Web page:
How you say it will determine how much you can sell.

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Don’t Sell… Teach

In the beginning, people spoke with one another directly in the local marketplace, and the merchants taught those people about the value of their wares.

And as things began to be sold one to many, and the brand was born to assure buyers of quality and consistency, publicizing that brand to lots of people was all that was necessary.

But it was soon not good enough.

And Claude Hopkins said, “Let us sell with scientific advertising,” and there was systematic testing for determining which words worked best when selling a product.

And Hopkins saw that testing was good, as it increased advertising response and efficiency.

And David Ogilvy said, “Let us sell image, not product,” and behold, there were television commercials that focused on brand image, not features or benefits.

And Ogilvy saw that selling brand image was good, because it told people stories bigger than the product itself.

And Raymond Rubicam said, “Let us hire this Gallup fellow, and sell based on demographic profiles,” and the separate worlds of scientific advertising and brand image would eventually become melded together into one powerful force.

And years later, many, many advertising agencies saw that it was good, and so did Nike.

And Seth Godin said, “Let us not interrupt, but instead sell by permission,” as smart marketers began to realize that the Internet was somehow very different from other media.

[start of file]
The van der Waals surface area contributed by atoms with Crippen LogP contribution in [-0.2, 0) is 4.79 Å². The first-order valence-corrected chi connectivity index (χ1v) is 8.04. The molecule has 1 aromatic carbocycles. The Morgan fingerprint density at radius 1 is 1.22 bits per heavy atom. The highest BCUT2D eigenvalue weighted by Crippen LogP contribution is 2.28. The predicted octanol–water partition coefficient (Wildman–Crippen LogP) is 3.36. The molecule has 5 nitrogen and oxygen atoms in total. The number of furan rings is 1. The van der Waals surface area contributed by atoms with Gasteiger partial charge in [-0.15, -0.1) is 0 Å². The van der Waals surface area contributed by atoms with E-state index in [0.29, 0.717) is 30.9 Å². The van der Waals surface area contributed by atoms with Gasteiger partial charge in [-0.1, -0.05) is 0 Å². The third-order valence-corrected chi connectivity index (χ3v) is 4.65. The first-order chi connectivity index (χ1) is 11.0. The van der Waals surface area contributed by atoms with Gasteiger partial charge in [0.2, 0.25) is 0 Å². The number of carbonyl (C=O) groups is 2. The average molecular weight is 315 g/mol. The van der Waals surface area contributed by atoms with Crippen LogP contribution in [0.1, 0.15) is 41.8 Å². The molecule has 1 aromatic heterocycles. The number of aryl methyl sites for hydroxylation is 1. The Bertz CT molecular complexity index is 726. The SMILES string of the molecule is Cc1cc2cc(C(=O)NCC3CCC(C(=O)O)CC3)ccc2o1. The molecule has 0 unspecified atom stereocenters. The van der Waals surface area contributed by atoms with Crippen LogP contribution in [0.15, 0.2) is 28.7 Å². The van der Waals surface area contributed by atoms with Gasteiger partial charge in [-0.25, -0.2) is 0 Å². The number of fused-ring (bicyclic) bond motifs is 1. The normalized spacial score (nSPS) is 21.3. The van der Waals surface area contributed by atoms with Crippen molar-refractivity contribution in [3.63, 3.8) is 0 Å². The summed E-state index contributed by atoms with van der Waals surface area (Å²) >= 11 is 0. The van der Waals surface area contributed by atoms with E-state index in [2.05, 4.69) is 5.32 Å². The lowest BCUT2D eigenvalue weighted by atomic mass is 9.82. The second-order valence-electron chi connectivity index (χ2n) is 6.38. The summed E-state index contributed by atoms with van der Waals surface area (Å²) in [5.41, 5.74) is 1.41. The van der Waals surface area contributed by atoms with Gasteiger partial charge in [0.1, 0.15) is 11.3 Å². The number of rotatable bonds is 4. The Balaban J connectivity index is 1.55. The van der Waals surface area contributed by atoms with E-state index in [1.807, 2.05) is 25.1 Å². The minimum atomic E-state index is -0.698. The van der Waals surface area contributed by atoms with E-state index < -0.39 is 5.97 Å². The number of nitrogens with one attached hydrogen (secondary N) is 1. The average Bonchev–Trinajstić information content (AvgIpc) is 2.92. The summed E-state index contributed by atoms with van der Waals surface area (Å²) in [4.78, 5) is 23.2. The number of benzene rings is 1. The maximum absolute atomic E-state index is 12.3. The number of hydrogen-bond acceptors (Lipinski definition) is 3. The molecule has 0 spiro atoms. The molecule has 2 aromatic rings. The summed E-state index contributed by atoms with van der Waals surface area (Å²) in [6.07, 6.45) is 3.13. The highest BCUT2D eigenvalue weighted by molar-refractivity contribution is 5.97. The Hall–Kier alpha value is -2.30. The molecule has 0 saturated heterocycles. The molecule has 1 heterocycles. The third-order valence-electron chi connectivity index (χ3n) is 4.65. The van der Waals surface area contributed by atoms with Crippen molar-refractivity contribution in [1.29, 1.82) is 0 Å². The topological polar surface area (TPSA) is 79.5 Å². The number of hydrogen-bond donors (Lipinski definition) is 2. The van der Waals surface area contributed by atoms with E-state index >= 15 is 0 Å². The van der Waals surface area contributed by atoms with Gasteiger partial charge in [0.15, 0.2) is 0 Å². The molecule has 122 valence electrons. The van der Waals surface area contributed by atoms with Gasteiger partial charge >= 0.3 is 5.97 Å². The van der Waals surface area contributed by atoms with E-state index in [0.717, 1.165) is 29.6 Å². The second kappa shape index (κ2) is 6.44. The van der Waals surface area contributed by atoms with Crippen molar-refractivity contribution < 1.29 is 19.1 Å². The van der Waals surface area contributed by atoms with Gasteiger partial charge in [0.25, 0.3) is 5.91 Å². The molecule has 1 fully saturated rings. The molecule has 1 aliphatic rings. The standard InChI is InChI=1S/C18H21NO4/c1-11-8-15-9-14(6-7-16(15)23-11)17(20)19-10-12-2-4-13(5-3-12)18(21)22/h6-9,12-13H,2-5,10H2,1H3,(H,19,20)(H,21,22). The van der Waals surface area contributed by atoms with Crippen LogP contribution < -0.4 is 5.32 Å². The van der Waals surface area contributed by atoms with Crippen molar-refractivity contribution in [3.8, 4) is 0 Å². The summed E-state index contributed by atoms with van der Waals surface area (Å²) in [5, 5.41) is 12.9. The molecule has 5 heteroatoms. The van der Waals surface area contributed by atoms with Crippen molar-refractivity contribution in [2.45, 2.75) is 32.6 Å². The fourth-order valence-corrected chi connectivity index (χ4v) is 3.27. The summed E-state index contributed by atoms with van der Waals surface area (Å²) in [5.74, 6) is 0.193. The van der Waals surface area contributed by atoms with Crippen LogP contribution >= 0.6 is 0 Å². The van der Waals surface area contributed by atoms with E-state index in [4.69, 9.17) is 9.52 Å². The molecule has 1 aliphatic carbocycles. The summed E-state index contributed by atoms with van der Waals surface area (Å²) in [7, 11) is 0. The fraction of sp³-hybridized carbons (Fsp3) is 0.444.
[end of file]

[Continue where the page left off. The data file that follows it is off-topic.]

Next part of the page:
And Godin saw that permission marketing was good, because consensual relationship selling, mixed with tested copy and demographically-targeted stories, boosts response significantly.

But then something happened.

People began to efficiently speak with one another directly in a virtual marketplace.

And they refused to be marketed at, as they were as media savvy as the marketers themselves (and often more so).

And permission and trust were harder to find online, as they had been abused.

And so some random guy, who doesn’t even belong on the same page as those above, said “Let us not sell, but instead teach,” based on his experience using educational copywriting to begin relationships that lead to sales.

And so he wrote a tutorial series called Tutorial Marketing, about a strategy that places a blog at the very center of your online marketing efforts, since good tutorials not only sell, but also attract vital links and traffic as well.

And you’ll be the one who determines if it’s good, right?

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Leave it to a Brit to say it best:

New York still remains the greatest city in the world. That must really bug America-haters everywhere. 

Thanks, Hugh.